to anyone interested in seeing the place. He also repaired the light so that it
would shine once again, which it did until the Coast Guard made him extinguish
it so as to not confuse ships coming into the harbor. Just to make sure that he
didn't get the urge to crank it up again, they removed the machinery that rotated
the light and lens.
From Francis, the property passed to his son Jim
Stebbins, who took his father's vision for the lighthouse even further - he began
to assemble a full-blown maritime museum in the keeper's house, and officially
opened it up for tours. He even had an idea for a "step back in time" tour, and
hired college girls from the area to be the docents. They dressed in costumes
from the 1800s, and were so beautiful that the main customer demographic time
with them, so in 1977 Jim abandoned that idea and hired a retired couple to take
over the place: George and Loraine Parris.
George and Loraine became
the official keepers of the property, even though they didn't actually own it.
While Loraine worked in the museum, George gave tours of the lighthouse. He enjoyed
playing pranks on the visitors and showing them a good time - his favorite trick
for quite some time was the "Foghorn Test of Strength." He would ask for volunteers
who thought that they could stand in front of the mighty horn as he set it off.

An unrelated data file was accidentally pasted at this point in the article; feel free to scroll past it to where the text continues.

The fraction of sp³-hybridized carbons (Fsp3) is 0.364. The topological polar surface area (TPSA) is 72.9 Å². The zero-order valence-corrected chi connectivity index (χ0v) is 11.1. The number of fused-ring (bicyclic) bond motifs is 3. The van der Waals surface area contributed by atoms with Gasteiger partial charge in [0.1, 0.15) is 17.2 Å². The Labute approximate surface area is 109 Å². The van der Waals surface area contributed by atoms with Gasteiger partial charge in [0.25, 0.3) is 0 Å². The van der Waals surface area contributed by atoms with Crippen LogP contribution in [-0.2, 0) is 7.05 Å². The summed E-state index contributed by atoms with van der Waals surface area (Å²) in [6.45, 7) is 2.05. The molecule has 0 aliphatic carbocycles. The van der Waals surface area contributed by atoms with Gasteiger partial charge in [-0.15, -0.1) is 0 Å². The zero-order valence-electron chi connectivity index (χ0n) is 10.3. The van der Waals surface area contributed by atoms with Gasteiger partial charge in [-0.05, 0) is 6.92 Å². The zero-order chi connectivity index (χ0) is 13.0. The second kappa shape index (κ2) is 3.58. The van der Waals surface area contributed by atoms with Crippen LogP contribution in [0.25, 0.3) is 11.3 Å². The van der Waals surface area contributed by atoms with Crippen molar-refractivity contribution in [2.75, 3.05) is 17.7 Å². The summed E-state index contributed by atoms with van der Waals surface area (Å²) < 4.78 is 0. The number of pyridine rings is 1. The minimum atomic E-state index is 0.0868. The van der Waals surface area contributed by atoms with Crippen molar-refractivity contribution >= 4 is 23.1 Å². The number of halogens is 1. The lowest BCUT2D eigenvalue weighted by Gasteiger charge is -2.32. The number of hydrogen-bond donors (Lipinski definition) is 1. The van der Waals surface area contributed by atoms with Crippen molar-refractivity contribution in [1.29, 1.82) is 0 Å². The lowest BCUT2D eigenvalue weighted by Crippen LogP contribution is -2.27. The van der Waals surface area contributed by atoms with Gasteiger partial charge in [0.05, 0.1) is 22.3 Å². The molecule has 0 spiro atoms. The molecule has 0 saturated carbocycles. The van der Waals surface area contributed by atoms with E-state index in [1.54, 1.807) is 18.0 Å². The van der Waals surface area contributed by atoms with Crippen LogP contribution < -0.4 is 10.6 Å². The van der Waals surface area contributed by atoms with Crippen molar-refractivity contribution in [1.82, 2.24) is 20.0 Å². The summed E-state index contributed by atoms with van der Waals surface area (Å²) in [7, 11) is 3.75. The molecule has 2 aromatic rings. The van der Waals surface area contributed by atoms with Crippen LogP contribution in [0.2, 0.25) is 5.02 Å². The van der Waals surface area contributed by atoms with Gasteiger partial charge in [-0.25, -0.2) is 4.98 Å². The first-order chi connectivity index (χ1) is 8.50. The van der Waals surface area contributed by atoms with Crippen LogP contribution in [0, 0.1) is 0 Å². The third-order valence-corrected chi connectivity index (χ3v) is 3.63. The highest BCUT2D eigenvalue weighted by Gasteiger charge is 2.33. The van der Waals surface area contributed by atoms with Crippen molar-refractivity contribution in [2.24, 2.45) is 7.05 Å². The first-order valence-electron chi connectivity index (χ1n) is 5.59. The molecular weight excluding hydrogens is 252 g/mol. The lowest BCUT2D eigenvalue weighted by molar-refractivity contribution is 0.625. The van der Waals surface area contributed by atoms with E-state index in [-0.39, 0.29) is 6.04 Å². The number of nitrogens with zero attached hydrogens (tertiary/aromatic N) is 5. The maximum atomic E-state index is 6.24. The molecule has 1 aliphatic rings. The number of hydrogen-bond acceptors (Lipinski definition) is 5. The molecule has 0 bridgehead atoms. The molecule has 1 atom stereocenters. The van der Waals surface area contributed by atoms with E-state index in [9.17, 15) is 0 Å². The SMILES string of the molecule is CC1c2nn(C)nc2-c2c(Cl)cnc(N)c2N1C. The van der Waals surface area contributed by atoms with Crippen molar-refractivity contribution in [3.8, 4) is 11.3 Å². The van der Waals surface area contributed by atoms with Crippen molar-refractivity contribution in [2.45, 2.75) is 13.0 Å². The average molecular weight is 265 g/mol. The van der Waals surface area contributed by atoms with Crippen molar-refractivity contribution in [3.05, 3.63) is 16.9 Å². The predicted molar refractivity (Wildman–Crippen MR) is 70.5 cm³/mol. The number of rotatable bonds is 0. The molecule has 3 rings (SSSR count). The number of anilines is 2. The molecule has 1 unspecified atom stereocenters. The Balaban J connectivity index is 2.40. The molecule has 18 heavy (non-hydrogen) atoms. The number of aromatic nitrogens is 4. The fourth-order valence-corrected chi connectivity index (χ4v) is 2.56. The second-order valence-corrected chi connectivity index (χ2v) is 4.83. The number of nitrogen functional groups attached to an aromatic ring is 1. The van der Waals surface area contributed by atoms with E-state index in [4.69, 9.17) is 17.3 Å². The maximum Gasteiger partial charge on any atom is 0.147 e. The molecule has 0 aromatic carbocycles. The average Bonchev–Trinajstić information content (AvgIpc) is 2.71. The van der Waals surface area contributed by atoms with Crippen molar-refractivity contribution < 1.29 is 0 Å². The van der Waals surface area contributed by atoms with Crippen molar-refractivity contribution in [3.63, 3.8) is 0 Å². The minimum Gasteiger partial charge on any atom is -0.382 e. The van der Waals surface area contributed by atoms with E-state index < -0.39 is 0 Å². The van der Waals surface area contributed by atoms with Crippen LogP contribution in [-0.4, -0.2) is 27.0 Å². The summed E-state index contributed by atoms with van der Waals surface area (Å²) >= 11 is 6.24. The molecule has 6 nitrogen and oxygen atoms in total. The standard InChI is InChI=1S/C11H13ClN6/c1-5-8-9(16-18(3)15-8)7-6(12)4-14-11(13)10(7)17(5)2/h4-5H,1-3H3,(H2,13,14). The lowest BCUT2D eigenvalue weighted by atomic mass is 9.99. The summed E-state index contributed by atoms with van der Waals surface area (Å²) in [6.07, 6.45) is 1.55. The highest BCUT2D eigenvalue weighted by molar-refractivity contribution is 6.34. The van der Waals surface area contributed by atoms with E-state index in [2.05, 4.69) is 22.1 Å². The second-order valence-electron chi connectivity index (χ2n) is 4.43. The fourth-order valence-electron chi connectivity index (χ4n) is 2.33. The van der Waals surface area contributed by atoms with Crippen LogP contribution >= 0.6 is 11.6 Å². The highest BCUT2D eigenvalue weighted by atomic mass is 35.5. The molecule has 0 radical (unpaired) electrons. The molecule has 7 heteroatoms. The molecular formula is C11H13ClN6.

No matter how rigid a stance the person took, George would blow the horn and the
vibration would knock them clean off their feet. George loved the people who visited
the Old Presque Isle Lighthouse, and the people loved him. Many came back season
after season just to see what tricks and tales George had cooked up lately. On
January 2, 1992, a single day after celebrating the New Year, the most beloved
man in Presque Isle, Michigan, died of a heart attack. A chapter in the lighthouse's
history had been closed - but perhaps a new one had begun.
was driving to the property on Grand Lake Road, which had a clear view of the
lighthouse, she saw that it was illuminated.
She knew that the Coast
Guard had rendered this impossible, but there it was before her. By the time that
she arrived at the keeper's house, though, everything was dark. The next day she
climbed the steps of the lighthouse to make sure that everything was in order,
and she saw that there was no way that someone could have turned the light on.
Yet, this same pattern repeated itself again and again. Loraine never said anything
about it because she thought that people might think her crazy.
other folks began to see the light, however - a yellowish glow was reported from
the lighthouse by several people. Some thought that the light had been put back
into operation, but others drove out for a closer look, only to find that it was
dark once again.
It was even spotted by members of the Air National Guard,
who flew a few missions over the area, and by the Coast Guard, who investigated
to make sure that no one could fire the light back up. It had been permanently
disabled years before, so there was no way that the light could be shining. Yet
it was. Many people believe that the spirit of playful old George is occasionally
paying a visit to the lighthouse that he loved so much, just to let folks know
that he's doing just fine and to keep alive the stories of the lighthouse that
he loved so much.
Old Presque Isle Lighthouse
5295 Grand Lake Road
Presque Isle, MI 49777
Atriad Press, 2005
Published with permission
October 4, 2005